Players To Watch Out For: Dhawan, Kohli, Dhoni, Shami, Mahmadullah, Shakib, Rubel
March 20: Australia v Pakistan
Those clued into cricket history are beginning to liken Pakistan's revival in the World Cup this time to their exploits in the 1992 tournament.
There are some similarities, true, but whether Pakistan can go the distance to win the title is still open to question.
A major component of the answer could emerge in the result of the quarter-final match against Australia. Beating the best balanced team in the tournament, and in their conditions in front of their own supporters would be clear indication that Pakistan are reaching prime form. But it will take some doing. I'll add to that: it would be nothing less than heroic.
Australia bat so deep that they don't have a tail! They also have eight players - including part-timers -- who can bowl. Four of them, led by Mitchel Starc, the tournament's leading wicket-taker, are in prime form. The fielding, as always, remains brilliant.
Everything thus far points towards a one-sided affair. But everybody in the cricket universe, not the least the Aussies, know how mercurial and dangerous the Pakistanis can be.
One smart change in getting wicket-keeper batsman Sarfraz Ahmed into the side has given the side balance and the batting productive. With runs to defend, the bowlers have raised their performances a notch too. To complete the circle, as it were, the notorious fielding has shown remarkable improvement too.
Suddenly, Pakistan look a formidable side. Australia have a battle on hand.
Players To Watch Out For: Sarfraz Ahmed, Misbah-ul-Haq, Wahab Riaz, David Warner, Mtichel Starc, Mitchel Johnson, Steve Smith
March 21: New Zealand v West Indies
The West Indies must consider themselves lucky to be in the quarter-finals. A better net run rate helped them nudge out Ireland, who had shown admirable gumption and certainly more consistency throughout the league stage.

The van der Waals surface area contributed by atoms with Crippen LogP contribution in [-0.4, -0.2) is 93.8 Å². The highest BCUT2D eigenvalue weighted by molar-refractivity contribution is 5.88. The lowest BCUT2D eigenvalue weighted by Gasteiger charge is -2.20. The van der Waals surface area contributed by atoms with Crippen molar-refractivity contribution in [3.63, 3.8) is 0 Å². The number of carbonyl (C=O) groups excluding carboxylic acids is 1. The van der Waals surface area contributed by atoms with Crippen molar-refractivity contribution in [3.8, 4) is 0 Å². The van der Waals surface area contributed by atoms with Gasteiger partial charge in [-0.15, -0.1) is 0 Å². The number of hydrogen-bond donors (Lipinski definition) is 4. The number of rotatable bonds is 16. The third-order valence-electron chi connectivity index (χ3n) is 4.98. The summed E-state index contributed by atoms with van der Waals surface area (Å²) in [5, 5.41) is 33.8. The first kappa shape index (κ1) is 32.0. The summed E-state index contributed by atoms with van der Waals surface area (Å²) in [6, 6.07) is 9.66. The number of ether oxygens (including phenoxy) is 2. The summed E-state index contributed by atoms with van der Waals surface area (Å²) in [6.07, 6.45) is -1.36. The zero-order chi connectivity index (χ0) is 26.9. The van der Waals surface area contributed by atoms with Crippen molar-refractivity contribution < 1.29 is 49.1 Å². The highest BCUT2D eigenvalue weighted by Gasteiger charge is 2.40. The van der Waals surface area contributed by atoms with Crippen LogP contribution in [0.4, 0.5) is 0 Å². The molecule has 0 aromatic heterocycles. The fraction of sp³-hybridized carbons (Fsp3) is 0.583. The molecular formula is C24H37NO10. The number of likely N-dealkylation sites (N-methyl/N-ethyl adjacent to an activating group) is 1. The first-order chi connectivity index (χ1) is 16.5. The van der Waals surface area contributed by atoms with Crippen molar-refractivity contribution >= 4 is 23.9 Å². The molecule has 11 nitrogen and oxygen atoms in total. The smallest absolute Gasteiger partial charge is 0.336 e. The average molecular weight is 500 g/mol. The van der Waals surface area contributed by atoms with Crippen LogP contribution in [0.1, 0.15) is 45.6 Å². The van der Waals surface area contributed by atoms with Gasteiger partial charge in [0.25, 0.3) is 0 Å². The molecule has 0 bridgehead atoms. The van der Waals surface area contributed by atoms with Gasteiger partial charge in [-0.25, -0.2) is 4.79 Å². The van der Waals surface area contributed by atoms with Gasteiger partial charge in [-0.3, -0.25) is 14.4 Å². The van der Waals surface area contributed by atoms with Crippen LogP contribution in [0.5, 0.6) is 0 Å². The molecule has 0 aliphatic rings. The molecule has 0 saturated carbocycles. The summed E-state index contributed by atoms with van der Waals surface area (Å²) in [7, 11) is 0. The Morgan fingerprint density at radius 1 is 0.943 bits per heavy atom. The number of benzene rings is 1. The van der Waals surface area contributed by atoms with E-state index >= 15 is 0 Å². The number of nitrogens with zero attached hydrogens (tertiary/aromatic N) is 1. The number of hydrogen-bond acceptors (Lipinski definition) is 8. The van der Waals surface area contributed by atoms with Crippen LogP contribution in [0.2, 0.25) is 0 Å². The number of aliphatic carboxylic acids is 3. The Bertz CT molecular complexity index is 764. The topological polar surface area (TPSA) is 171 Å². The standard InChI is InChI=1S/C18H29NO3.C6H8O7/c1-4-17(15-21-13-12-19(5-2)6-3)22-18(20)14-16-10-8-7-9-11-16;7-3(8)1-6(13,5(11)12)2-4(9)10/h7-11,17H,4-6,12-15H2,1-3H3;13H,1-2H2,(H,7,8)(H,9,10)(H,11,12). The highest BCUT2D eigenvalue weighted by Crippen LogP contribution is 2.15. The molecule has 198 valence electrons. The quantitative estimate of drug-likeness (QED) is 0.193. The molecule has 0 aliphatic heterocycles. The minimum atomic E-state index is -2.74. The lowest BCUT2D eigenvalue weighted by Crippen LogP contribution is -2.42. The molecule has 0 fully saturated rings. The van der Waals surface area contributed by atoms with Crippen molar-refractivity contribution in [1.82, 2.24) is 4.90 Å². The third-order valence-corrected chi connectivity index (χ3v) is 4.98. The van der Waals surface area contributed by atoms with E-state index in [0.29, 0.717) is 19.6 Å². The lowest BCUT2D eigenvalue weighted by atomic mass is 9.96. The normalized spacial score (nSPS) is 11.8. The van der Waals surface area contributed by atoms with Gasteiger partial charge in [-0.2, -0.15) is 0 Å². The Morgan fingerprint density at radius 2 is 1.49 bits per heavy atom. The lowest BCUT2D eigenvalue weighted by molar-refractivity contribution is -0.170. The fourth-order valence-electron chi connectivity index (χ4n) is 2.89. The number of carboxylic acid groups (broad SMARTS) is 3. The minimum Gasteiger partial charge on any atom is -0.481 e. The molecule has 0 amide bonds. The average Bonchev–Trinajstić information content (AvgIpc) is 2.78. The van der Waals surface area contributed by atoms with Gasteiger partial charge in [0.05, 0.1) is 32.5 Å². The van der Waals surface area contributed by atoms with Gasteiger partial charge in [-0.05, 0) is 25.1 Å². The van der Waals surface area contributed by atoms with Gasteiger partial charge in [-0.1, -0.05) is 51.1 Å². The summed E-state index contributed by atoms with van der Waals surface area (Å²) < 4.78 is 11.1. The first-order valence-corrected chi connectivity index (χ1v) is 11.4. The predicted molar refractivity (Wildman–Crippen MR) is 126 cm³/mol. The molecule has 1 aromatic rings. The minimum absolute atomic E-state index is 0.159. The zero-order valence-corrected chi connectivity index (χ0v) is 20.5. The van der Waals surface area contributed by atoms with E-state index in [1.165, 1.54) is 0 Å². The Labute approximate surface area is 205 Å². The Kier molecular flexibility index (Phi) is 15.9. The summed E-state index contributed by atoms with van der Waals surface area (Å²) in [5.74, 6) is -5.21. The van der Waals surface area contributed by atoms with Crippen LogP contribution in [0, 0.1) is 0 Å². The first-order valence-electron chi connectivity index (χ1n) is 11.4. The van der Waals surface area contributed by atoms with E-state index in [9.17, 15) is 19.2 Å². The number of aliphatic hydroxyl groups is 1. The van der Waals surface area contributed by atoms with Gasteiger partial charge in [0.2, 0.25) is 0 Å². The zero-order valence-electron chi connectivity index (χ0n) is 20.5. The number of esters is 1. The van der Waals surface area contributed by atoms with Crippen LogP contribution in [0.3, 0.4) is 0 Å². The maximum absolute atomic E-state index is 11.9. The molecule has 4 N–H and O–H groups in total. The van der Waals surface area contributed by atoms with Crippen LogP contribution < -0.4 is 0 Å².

The West Indies swung dramatically between some instances of true brilliance and many more of rank mediocrity. This is where New Zealand have been in stark contrast, showing controlled aggression, method and excellent team work.
The biggest factor in New Zealand's unbeaten run yet has been splendid, the bowling. Trent Boult and Tim Southee, in their mid-20s still, have bowled late swing like thespians in the art. Crafty spinner Daniel Vettori has been hugely economical and picked up wickets too.
Like New Zealand, the West Indies have depth in batting and bowling, but despite the best their efforts of young captain Jason Holder to hold the team together, their efforts have been fragmented.
Gayle's prowess can hardly be questioned. But he remains moody and unpredictable. Ditto almost all the players, much to the chagrin of their supporters. Ultimately the West Indies players will have to decide whether they are their own best friends or worst enemies.
Players To Watch Out For: Boult, Vettori, McCullum, Richardson, Gayle, Holder, Russell
- Four Asian Teams, Eight Powerhouses
- The Shoaib Akhtar Interview: 'Pakistan Cricket Is Dying'
- Sangakkara, The Voyager, Full Speed Ahead
- Why India's Semi-Final Entry Won't Be A Cakewalk
- The Tigers Have Arrived In Style
- This Is Pakistan, After All
- Why AB De Villiers Deserves To Be In The Pantheon Of Top 10 Batting Legends
- This New Zealand Team Could Go The Distance
- The First Major Upset This World Cup Is About The Tragic Decline Of West Indies
- Why MS Dhoni Is The Best ODI Captain Of This Era